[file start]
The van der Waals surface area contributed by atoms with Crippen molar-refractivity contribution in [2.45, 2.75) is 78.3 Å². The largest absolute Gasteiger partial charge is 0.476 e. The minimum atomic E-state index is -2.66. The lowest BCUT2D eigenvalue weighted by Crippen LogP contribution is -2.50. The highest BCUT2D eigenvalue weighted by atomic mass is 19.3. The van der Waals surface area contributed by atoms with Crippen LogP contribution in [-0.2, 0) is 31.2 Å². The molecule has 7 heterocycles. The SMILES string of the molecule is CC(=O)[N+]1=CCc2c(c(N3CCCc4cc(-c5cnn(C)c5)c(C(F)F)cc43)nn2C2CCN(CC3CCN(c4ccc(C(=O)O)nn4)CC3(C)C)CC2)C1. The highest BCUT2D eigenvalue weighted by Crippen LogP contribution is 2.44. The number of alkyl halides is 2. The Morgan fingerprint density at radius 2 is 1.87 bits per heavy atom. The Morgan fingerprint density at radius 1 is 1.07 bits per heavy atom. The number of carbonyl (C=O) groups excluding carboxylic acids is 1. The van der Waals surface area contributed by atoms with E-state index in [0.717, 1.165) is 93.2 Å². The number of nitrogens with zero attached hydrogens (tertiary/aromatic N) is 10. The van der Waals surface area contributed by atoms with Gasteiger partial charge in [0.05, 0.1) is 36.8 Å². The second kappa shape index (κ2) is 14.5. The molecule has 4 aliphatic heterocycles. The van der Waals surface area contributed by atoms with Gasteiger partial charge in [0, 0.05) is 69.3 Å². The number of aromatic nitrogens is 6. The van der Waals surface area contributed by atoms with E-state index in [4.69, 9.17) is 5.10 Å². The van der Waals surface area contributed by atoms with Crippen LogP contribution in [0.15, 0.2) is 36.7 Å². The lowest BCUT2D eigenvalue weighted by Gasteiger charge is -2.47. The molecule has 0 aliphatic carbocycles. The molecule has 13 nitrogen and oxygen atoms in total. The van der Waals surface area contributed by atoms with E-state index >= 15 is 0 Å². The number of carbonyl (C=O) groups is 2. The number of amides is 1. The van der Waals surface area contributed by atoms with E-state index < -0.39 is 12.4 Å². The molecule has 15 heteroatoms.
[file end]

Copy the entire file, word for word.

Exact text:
The van der Waals surface area contributed by atoms with Crippen molar-refractivity contribution in [2.45, 2.75) is 78.3 Å². The largest absolute Gasteiger partial charge is 0.476 e. The minimum atomic E-state index is -2.66. The lowest BCUT2D eigenvalue weighted by Crippen LogP contribution is -2.50. The highest BCUT2D eigenvalue weighted by atomic mass is 19.3. The van der Waals surface area contributed by atoms with Crippen LogP contribution in [-0.2, 0) is 31.2 Å². The molecule has 7 heterocycles. The SMILES string of the molecule is CC(=O)[N+]1=CCc2c(c(N3CCCc4cc(-c5cnn(C)c5)c(C(F)F)cc43)nn2C2CCN(CC3CCN(c4ccc(C(=O)O)nn4)CC3(C)C)CC2)C1. The highest BCUT2D eigenvalue weighted by Crippen LogP contribution is 2.44. The number of alkyl halides is 2. The Morgan fingerprint density at radius 2 is 1.87 bits per heavy atom. The Morgan fingerprint density at radius 1 is 1.07 bits per heavy atom. The number of carbonyl (C=O) groups excluding carboxylic acids is 1. The van der Waals surface area contributed by atoms with E-state index in [0.717, 1.165) is 93.2 Å². The number of nitrogens with zero attached hydrogens (tertiary/aromatic N) is 10. The van der Waals surface area contributed by atoms with Gasteiger partial charge in [0.05, 0.1) is 36.8 Å². The second kappa shape index (κ2) is 14.5. The molecule has 4 aliphatic heterocycles. The van der Waals surface area contributed by atoms with Gasteiger partial charge in [0, 0.05) is 69.3 Å². The number of aromatic nitrogens is 6. The van der Waals surface area contributed by atoms with E-state index in [4.69, 9.17) is 5.10 Å². The van der Waals surface area contributed by atoms with Crippen LogP contribution in [0.15, 0.2) is 36.7 Å². The lowest BCUT2D eigenvalue weighted by Gasteiger charge is -2.47. The molecule has 0 aliphatic carbocycles. The molecule has 13 nitrogen and oxygen atoms in total. The van der Waals surface area contributed by atoms with E-state index >= 15 is 0 Å². The number of carbonyl (C=O) groups is 2. The number of amides is 1. The van der Waals surface area contributed by atoms with E-state index < -0.39 is 12.4 Å². The molecule has 15 heteroatoms.